It was a Fall Sunday during what was normally the slow part of the year. Autumn in Colorado’s Tarryall Mountains is spectacular with Aspen trees turning gold and warm sunny days interrupted only by the occasional and temporary arrival of winter. Most years, late September is an ideal time to be there, with long pleasant days that are almost perfect for mountain biking, hiking, and climbing area peaks. But this particular year, my days were occupied with the aftermath of the burning down of the OWA base camp lodge rather than recreation. Instead of the comforts of my private lodge bedroom and bath, I was sharing an old one-room log cabin with an 18-year-old intern, and not doing much besides clean-up and prep for the new construction. On the day in question, I was piddling around the job site doing various chores. Since it was something of an off day, Lee (the intern) asked if he could go on a leisurely and straightforward hike toward Bison Peak. I considered the fact that he’d been on several backcountry trips with my outdoor program in the past. And since there was no work planned for him that afternoon, it seemed reasonable. And so, I gave him my blessing.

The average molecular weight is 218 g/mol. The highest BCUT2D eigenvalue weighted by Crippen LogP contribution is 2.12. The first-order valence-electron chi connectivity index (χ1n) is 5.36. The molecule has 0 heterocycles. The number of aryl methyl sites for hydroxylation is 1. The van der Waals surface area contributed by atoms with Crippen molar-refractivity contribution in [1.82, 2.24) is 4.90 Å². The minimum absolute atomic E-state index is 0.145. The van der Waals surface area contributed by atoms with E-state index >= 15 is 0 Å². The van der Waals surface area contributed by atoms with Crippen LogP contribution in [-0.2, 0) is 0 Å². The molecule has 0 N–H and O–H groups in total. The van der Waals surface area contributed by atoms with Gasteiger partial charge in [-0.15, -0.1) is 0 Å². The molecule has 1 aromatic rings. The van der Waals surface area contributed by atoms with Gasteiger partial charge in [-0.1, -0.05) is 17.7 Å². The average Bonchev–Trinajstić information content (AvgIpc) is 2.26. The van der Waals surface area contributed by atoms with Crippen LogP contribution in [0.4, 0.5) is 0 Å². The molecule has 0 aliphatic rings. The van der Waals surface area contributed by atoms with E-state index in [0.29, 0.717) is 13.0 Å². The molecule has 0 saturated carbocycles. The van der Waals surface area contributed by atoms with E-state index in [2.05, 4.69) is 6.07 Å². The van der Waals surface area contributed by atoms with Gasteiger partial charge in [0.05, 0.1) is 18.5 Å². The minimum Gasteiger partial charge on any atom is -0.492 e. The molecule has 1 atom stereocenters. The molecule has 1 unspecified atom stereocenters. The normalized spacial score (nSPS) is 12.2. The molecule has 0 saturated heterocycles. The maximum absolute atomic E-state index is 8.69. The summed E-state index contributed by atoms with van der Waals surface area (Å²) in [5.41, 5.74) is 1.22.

It wasn’t the easy way out of the predicament. But we ended up choosing the more physically painful of the two options and climbed up the steep ridge and then over the saddle that led us out of Paradise Park and down into Hell Canyon.
Missing a Tutuburi
The countryside opened up as the Silver Trail left the Valley of the Churches. Our group of seven had passed a young Tarahumara man (the indigenous people of Mexico’s Copper Canyon) earlier in the day. And I’d asked about Nacho Kino, an old Tarahumara whom I’d met while mapping the Silver Trail a few years before.